France is a huge country and so it has a great variation of climate, tastes, style, prices, character.

We know of people who loved an area, and who actually bought a plot of land in preparatin to having a property built, only to find that, at certain times of the year, the humidity was too much for him. They had to sell their plot.. and bought further south... way way south.

People we know bought a huge plot of land in France, and then had difficulty maintaining it. Especially when they came to Spain for the winter, where the climate is much better! Upon their return they often had to contend with no electric as it had tripped out during one of the many storms to which their area was prone, and grass which took a lot of effort to bring back under control. Everything was green, because it rained a lot!

Do NOT assume that your chosen area will always have excellent air connections to the UK. That small French airfield with daily connections to Gatwick might not last very long.

Rent for 12 months, live, try, and then step back and observe.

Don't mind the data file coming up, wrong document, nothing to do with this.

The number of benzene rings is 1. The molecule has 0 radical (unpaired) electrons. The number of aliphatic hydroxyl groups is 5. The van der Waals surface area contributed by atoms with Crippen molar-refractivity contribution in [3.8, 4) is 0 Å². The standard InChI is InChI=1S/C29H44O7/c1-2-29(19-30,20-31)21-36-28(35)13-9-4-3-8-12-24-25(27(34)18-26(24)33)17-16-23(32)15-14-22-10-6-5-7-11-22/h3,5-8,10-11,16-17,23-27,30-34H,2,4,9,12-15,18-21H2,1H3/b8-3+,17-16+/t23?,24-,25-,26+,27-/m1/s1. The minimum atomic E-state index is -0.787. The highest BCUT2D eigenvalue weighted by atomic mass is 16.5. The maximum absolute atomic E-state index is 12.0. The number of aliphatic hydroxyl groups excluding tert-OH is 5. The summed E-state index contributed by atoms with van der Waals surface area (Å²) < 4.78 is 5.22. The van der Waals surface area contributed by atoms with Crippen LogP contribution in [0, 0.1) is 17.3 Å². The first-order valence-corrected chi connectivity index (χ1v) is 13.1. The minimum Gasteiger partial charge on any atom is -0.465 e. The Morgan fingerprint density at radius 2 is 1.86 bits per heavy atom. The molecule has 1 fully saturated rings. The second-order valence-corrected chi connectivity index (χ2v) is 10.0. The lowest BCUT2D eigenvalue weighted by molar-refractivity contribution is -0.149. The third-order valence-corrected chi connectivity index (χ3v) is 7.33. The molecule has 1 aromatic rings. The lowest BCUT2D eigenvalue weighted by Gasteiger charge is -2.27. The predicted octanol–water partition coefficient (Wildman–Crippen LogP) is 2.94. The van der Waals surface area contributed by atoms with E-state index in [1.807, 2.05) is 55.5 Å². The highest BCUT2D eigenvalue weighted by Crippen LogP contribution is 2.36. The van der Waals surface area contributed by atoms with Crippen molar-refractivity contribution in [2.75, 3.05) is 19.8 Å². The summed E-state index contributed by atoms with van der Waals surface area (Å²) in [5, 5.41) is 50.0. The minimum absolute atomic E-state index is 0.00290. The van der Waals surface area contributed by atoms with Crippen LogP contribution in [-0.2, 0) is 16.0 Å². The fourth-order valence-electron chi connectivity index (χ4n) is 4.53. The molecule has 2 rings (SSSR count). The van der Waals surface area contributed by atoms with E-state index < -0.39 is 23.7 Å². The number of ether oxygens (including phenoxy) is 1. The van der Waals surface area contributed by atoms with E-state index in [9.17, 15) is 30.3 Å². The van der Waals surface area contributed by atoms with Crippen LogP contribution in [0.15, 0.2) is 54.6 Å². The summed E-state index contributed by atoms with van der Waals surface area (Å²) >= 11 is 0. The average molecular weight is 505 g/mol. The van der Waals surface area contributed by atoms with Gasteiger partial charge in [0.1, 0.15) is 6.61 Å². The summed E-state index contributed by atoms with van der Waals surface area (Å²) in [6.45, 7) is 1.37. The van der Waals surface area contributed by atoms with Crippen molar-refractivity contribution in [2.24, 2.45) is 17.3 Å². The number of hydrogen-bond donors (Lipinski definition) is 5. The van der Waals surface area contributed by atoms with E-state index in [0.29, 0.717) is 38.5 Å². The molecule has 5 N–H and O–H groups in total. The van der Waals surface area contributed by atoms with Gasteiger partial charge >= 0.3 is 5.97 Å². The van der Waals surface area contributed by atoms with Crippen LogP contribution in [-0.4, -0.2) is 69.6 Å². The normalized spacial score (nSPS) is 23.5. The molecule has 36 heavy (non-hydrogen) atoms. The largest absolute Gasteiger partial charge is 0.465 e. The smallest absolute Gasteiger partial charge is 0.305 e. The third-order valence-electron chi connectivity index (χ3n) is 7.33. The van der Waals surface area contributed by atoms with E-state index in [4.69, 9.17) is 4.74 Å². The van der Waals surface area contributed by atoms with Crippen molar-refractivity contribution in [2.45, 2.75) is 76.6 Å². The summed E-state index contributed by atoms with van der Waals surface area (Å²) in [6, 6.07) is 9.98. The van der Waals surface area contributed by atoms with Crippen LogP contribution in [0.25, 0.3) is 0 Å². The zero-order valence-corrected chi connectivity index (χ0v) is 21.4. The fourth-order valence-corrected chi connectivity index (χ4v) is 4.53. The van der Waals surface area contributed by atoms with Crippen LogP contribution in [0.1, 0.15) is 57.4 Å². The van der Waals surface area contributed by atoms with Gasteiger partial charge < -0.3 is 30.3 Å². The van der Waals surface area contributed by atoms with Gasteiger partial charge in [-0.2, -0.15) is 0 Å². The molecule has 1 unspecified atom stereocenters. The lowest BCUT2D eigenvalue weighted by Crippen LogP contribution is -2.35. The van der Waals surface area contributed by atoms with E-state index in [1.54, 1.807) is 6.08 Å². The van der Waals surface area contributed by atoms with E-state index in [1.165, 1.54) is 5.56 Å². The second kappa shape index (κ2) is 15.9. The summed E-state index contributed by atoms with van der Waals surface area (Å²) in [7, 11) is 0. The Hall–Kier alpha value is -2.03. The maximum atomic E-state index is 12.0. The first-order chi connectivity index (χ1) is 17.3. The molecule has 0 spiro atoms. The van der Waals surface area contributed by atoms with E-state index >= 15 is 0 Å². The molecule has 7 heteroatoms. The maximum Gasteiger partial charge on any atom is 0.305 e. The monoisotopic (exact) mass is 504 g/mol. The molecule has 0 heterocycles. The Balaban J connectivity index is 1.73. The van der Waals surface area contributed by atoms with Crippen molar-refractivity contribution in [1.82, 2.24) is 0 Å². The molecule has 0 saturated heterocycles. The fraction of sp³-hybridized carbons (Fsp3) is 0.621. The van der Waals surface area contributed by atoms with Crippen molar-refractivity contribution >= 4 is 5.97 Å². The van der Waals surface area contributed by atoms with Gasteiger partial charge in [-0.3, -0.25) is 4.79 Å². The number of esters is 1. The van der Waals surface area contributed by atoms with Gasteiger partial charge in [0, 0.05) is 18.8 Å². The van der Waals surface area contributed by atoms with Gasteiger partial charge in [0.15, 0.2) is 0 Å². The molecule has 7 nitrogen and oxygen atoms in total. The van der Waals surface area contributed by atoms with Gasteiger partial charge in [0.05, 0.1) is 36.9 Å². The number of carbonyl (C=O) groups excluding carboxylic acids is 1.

Better to see prices increase than make a very costly error.



Also beware of TAX and health insurance. Check them out for UK pensioner's arrangements. Age allowance? Inheritance Tax?
I don't know all the facts.

What I do know is that we couldn't set up our business in France due to a high TAX regime, and our friends (UK Pensioners) could not afford to live in France. They were much better off in the UK (they said). They have sold up and are returning......

Check it out first. Perhaps keep a UK domicile?

Don't assume all services will be available everywhere. A promised "Land-Line" telephone might never materialise. If there is one already connected there, you might not be able to take the line over... if your chosen location is miles away from a village it might not be capable of the internet and so contact might not be 100%. No SKYPE, no UK papers, no BBC Radio on line...

Befriend the local maire.

Good luck.

Amigo (In Spain)

who gave a lot of thought to living (and working) in France. We went, we looked, we studied,  and listened.... and decided...

elsewhere, with no regrets.

But that was US.
We know of others who are quite happy.

Rent for 12 months- see a year through..

Bonne chance!
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david en france
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Re: Calling all French ex-pats - Help!
Reply #4 - Aug 4th, 2010, 11:46am